Sitting on the cushion, facing the wall. Eight hrs a day for the past four days. I notice that my facial muscles are clenched: tightness at the back of my jaw, tension around my eyes. Try to call up the slight buddha-like smile, thinking it might melt the furrow between my brows. Open mouth wide, crack, release. Think happy thoughts—no, stop thinking! Breathe slower. Watch breath. Relax. IGNORE the tension. Be with it, just be with it (oh shut up). Ouch. Start again…
Then, the mini-epiphany. The revelation of the blindingly obvious. Through all this effort to oh-so-equanimously be with it, there is a worm in the apple of my sincere attempts. The worm is called hope. For all my intention to be present with this experience, I am hoping that the experience will change. I am hoping that I can fix the problem. I am believing there is a problem to be fixed, and that there can only be one really satisfactory outcome: that outcome being, that somehow, my damn facial muscles will relax. Hope is the worm corrupting my practice. What if I just accept that this is how this experience is going to be, and it might change…or it might not? It might get ‘better’, or it might get ‘worse’. Who knows? What if I approach this experience as complete, without holding out for any kind of resolution? What if I just accept that the moment is completely perfect and fascinating, as is? What if I let go of hope?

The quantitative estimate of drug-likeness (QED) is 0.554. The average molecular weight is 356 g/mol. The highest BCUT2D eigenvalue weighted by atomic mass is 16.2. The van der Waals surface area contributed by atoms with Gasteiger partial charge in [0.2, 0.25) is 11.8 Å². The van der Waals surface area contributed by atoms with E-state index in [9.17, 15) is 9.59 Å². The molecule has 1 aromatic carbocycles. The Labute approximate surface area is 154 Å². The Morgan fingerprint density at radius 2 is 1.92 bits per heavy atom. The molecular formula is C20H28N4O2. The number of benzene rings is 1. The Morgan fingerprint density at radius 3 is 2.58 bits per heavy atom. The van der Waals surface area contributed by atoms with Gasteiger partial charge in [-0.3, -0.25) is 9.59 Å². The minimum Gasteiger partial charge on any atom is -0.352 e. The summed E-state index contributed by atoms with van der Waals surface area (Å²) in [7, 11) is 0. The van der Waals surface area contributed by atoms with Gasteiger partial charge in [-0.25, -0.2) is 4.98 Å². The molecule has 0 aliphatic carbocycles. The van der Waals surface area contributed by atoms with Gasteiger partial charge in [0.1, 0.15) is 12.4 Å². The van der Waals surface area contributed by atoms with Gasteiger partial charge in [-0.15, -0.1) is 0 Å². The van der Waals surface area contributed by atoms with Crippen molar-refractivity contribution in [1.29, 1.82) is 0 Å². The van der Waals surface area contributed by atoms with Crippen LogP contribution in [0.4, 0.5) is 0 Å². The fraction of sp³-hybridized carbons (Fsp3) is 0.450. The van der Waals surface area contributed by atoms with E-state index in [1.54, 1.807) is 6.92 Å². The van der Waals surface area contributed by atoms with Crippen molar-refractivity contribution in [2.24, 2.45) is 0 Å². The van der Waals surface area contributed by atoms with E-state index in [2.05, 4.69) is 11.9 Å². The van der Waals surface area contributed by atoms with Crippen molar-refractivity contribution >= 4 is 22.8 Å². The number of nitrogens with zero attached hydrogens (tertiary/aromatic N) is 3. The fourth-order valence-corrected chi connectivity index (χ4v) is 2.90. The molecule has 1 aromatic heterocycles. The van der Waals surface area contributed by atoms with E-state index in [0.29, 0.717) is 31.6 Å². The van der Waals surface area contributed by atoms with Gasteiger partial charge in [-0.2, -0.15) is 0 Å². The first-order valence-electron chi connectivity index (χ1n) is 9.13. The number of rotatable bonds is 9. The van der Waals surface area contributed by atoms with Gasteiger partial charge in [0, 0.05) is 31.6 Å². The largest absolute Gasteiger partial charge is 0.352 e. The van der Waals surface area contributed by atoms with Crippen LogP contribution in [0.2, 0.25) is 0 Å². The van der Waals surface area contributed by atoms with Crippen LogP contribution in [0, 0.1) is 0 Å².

Ah ha. Lightbulb on.
To hope is to set conditions and limitations on experience. To hope is to defer contentment. To hope is to say that things can only be good if they can be like this. Hopes are fantasies based on stories I already know—but the Universe is so much bigger than that! Who would have imagined, for instance, that my tiny dream home would come in the form of a 1979 Chevy schoolbus? My hopes could never have conjured up that.
I’m not saying that there is no point in cultivating what makes me healthy, or in renouncing what causes me suffering. I’m not suggesting that one should just roll up in a ball (or plant one’s ass on a cushion) and resign from the world. Ya gotta keep trying. What I’m saying is, that in spite of all my best intentions and determination, things will unfold as they will. Everything will change, and anything may persist—for how long, who can say. There is no point in waiting until the perfect conditions are in place, until all hopes are fulfilled, to live life to the max.
I experience loneliness. I experience confusion. I experience financial stress. I experience pain. Can there be only one solution to these problems; only one acceptable outcome? I might find a partner, a life path, some cash for the rent. I might get my muscles to relax. Or I might not. I can hope til I am blue in the face and it won’t make a bit of difference. All that hoping just serves to distract me, from the marbled magnificence of what is.